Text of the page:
Hydration - Water Bottle
days almost everyone carries a water bottle. There are all kinds
on the market made up of different types of plastic. Now some
groups are questioning the safety of certain plastics, particularly
as the bottles start to wear.
you buy bottled water or conscientiously tote some from home,
you'll want to avoid swallowing chemicals along with it. Particularly
for small children, whose bodies are developing, it's best to
steer clear of plastics that can release chemicals that could
harm them in the long term.
sales for bottled water are estimated to be between $50 and
$100 billion (US) annually and increasing approximately
7 to 10 percent annually. In 2004, total sales were approximately
154 billion liters (41 billion gallons).
developed countries, demand is driven by a variety of factors
including convenience, the perception that bottled water may
be safer than local municipal water, and taste preferences.
and advertising work to foster these perceptions and brand bottled
water in ways similar to branded soft drinks.
many municipalities, particularly in the developed world, provide
high-quality, highly regulated, potable water, occasional problems
with contamination from commercial fertilizer, MTBE, or other
contaminants are often widely publicized.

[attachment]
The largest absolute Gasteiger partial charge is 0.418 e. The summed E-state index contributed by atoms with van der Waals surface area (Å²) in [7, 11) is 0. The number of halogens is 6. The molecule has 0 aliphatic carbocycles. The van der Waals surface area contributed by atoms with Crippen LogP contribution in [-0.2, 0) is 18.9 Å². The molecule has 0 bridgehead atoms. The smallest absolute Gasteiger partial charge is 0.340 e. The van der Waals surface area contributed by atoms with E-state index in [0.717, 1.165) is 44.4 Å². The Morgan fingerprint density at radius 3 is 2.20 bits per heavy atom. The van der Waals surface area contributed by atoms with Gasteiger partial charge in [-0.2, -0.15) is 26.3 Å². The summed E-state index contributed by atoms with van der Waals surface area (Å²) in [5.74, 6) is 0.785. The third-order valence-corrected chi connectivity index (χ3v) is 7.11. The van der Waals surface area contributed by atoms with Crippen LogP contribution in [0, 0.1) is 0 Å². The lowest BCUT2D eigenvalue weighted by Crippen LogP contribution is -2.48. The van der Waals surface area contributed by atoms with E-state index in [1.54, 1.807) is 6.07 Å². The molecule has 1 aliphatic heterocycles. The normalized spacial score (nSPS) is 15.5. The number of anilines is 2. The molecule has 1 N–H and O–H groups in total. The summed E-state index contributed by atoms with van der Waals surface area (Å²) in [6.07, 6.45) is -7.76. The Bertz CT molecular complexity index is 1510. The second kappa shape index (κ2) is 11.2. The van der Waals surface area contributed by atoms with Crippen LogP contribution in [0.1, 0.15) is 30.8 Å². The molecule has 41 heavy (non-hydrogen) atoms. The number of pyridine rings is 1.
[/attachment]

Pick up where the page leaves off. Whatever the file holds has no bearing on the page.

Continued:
of tap water standards are, in North America, openly reported,
especially examples like the severe 1993 Cryptosporidium outbreak
in Milwaukee, Wisconsin, which led to 100 deaths and 400,000
illnesses (see: Milwaukee Cryptosporidium outbreak).
plastics not to choose
are chemicals in some water bottles that consumers have a right
to know about like bisphenoia. It is associated with prostate
disorders, it is associated with lowered sperm counts and it showing
an association with alzheimers and at the other end of life with
the plastics not to choose (check the recycling number on the
bottom of your bottle) and those that are safer:
Polyvinyl Chloride (PVC) commonly contains di-2-ehtylhexyl phthalate
(DEHP), an endocrine
disruptor and probable human carcinogen, as a softener.
Polystyrene (PS) may leach styrene, a possible endocrine disruptor
and human carcinogen, into water and food.
Polycarbonate contains the hormone disruptor bisphenol-A, which
can leach out as bottles age, are heated or exposed to acidic
solutions. Unfortunately, #7 is used in most baby bottles and
five-gallon water jugs and in many reusable sports bottles.
polyethylene terephthalate (PET or PETE), the most common and
easily recycled plastic for bottled water and soft drinks, has
also been considered the most safe. However, one 2003 Italian
study found that the amount of DEHP in bottled spring water increased
after 9 months of storage in a PET bottle.
High Density Polyethylene
Low Density Polyethylene